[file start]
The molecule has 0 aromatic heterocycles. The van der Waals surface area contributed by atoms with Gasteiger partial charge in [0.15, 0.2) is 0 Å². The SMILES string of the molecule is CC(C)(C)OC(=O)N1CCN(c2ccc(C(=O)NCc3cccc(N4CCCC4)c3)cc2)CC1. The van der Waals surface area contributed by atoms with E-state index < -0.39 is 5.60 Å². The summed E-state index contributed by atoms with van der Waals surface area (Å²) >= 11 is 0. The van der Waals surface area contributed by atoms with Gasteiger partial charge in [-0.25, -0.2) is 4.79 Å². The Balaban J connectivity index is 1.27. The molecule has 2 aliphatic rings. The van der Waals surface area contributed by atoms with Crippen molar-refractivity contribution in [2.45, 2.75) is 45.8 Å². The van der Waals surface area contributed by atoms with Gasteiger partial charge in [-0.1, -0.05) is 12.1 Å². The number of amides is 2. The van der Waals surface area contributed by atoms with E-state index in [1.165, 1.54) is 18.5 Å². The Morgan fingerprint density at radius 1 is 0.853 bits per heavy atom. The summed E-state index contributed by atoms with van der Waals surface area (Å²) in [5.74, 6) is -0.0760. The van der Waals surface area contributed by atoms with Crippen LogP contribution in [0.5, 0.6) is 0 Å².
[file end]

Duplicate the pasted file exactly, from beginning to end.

The molecule has 0 aromatic heterocycles. The van der Waals surface area contributed by atoms with Gasteiger partial charge in [0.15, 0.2) is 0 Å². The SMILES string of the molecule is CC(C)(C)OC(=O)N1CCN(c2ccc(C(=O)NCc3cccc(N4CCCC4)c3)cc2)CC1. The van der Waals surface area contributed by atoms with E-state index < -0.39 is 5.60 Å². The summed E-state index contributed by atoms with van der Waals surface area (Å²) >= 11 is 0. The van der Waals surface area contributed by atoms with Gasteiger partial charge in [-0.25, -0.2) is 4.79 Å². The Balaban J connectivity index is 1.27. The molecule has 2 aliphatic rings. The van der Waals surface area contributed by atoms with Crippen molar-refractivity contribution in [2.45, 2.75) is 45.8 Å². The van der Waals surface area contributed by atoms with Gasteiger partial charge in [-0.1, -0.05) is 12.1 Å². The number of amides is 2. The van der Waals surface area contributed by atoms with E-state index in [1.165, 1.54) is 18.5 Å². The Morgan fingerprint density at radius 1 is 0.853 bits per heavy atom. The summed E-state index contributed by atoms with van der Waals surface area (Å²) in [5.74, 6) is -0.0760. The van der Waals surface area contributed by atoms with Crippen LogP contribution in [0.5, 0.6) is 0 Å².